It’s only natural. Pure parental instinct. Your child has a problem and you want to fix it. But fixing their problems isn’t always the most sage course of action. In fact, in our rush to make everything better, we sometimes do more harm than good.
- We send the message that our child is incapable of handling the issue himself. Children sometimes mistake our efforts to fix their problems with an effort to fix them. They form the (faulty) belief that the world is full of problems that they are incapable of handling. The godfather of democratic parenting, Rudolf Dreikurs, once said that you discourage a child any time you do for him what he is capable of doing for himself.
- We rob the child of a valuable opportunity to learn and grow. Sure, he may not handle his issue “right” (read: the way you would). Hell, he may even make matters worse! But we acquire skills by trying, and trying again. Working out how to deal with a bossy friend, or a rude teacher, is practice for dealing with difficult in-laws, or unreasonable employees later in life. Just as your child doesn’t learn about geography if you do his diorama for him, he doesn’t gain essential life skills if you continually handle difficulties for him.
- You deny the child an opportunity to show you what she’s capable of. Kids live in a world in which almost everyone is superior to them—bigger, faster, stronger, more experienced. As a result, they spend most of their days being directed and corrected. Teachers, parents, grandparents and older siblings all love to tell them what to do. They rarely have an opportunity to share their learning and show off their own accomplishments.
Read more: Parenting: I do too much for my kids>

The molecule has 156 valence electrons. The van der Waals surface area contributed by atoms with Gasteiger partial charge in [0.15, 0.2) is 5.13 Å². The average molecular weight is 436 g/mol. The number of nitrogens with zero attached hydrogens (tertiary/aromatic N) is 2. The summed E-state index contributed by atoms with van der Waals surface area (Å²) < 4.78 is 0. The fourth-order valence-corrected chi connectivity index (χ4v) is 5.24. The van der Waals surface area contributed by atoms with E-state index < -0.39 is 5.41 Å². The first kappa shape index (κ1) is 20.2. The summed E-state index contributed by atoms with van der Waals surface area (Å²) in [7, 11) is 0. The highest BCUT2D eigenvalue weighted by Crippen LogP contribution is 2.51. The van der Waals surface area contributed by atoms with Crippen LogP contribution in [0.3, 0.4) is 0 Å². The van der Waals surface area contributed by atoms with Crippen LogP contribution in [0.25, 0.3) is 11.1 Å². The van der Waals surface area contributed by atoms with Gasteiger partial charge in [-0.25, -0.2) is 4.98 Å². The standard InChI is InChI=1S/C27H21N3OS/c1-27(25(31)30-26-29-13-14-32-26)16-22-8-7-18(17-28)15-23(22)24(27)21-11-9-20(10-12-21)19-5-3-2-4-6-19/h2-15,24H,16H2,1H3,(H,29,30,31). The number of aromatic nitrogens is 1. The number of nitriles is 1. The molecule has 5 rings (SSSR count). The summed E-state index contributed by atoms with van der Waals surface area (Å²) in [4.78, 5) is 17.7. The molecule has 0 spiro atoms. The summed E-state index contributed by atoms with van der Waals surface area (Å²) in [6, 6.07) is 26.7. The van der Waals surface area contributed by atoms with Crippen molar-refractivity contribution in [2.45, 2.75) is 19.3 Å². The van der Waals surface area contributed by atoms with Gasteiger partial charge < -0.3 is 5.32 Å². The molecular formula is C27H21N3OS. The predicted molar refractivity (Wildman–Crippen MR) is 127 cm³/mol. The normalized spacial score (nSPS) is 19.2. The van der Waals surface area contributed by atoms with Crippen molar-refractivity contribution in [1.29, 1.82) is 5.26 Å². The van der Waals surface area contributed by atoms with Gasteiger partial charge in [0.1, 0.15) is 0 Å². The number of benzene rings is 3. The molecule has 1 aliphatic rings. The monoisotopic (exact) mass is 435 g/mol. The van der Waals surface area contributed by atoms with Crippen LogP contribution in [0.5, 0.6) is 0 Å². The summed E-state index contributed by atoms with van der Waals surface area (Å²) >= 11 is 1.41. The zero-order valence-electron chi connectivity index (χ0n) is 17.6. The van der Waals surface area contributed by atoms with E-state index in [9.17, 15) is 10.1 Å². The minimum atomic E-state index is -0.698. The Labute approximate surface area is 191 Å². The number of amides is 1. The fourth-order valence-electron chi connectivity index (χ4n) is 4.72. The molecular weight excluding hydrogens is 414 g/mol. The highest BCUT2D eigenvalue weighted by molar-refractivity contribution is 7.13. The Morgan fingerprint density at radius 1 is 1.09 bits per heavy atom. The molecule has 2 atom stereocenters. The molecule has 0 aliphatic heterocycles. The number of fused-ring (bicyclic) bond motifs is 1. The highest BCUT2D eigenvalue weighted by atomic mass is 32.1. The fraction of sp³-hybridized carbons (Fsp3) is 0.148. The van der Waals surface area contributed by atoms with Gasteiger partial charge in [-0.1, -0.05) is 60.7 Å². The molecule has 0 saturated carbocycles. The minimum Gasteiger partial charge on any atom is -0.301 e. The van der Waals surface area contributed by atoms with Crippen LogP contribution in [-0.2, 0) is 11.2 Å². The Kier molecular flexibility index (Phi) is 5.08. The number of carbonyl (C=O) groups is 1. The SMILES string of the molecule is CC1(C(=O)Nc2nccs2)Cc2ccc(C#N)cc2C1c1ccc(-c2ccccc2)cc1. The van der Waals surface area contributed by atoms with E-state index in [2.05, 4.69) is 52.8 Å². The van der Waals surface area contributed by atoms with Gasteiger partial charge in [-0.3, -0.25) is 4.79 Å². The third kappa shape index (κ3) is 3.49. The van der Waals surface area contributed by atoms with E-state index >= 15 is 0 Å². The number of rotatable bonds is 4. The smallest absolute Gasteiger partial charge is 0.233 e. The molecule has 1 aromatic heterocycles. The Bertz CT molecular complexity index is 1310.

- Back off. Stop flexing the “fix-it” muscle. Just listen. Really hear your child’s version of events. This is an opportunity to gain real insight into his world.
- Express empathy and also faith in your child’s ability to face challenges. (“That sounds rough. What a frustrating situation. If anyone can handle this, though, you can.”)
- Ask questions. (How do you feel about that? What might you do about it? Want to brainstorm some solutions with me?)
- Offer encouragement—especially by remembering some of their past triumphs. Kids forget their history. Parents don’t. (“Remember that time, in kindergarten, when you were left out of the hide-and-seek game? Remember how you stood up to that kid who told you that you couldn’t play?”)
- Appreciate and celebrate all effortstoward independence—even when they don’t yield momentous results. We build courage and resilience in baby steps. There isn’t always a blaring of trumpets or the sound of birds singing. (Although sometimes there is!) Any movement towards the autonomous resolution of problems is something worth celebrating—it symbolizes growth, confidence, courage and capability.
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